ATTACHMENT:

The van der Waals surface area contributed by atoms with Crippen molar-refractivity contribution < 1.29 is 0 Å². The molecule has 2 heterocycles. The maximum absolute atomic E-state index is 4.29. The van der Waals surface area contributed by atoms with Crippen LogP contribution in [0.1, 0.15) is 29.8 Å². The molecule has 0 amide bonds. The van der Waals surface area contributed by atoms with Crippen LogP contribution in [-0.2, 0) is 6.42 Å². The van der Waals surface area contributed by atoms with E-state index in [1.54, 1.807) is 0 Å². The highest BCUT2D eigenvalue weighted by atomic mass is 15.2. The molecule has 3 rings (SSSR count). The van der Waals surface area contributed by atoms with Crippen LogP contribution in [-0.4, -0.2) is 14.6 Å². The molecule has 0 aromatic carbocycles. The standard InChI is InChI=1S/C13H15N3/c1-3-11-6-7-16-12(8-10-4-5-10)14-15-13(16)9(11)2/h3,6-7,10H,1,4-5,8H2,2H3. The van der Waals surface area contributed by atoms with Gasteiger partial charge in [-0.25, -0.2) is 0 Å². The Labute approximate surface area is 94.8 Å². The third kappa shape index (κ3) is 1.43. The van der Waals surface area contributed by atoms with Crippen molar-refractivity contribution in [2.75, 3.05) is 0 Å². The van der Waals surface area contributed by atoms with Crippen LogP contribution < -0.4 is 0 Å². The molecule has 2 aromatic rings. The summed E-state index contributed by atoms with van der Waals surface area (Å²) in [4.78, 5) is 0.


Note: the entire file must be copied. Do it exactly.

The van der Waals surface area contributed by atoms with Crippen molar-refractivity contribution < 1.29 is 0 Å². The molecule has 2 heterocycles. The maximum absolute atomic E-state index is 4.29. The van der Waals surface area contributed by atoms with Crippen LogP contribution in [0.1, 0.15) is 29.8 Å². The molecule has 0 amide bonds. The van der Waals surface area contributed by atoms with Crippen LogP contribution in [-0.2, 0) is 6.42 Å². The van der Waals surface area contributed by atoms with E-state index in [1.54, 1.807) is 0 Å². The highest BCUT2D eigenvalue weighted by atomic mass is 15.2. The molecule has 3 rings (SSSR count). The van der Waals surface area contributed by atoms with Crippen LogP contribution in [-0.4, -0.2) is 14.6 Å². The molecule has 0 aromatic carbocycles. The standard InChI is InChI=1S/C13H15N3/c1-3-11-6-7-16-12(8-10-4-5-10)14-15-13(16)9(11)2/h3,6-7,10H,1,4-5,8H2,2H3. The van der Waals surface area contributed by atoms with Gasteiger partial charge in [-0.25, -0.2) is 0 Å². The Labute approximate surface area is 94.8 Å². The third kappa shape index (κ3) is 1.43. The van der Waals surface area contributed by atoms with Crippen molar-refractivity contribution in [2.75, 3.05) is 0 Å². The van der Waals surface area contributed by atoms with Crippen LogP contribution < -0.4 is 0 Å². The molecule has 2 aromatic rings. The summed E-state index contributed by atoms with van der Waals surface area (Å²) in [4.78, 5) is 0.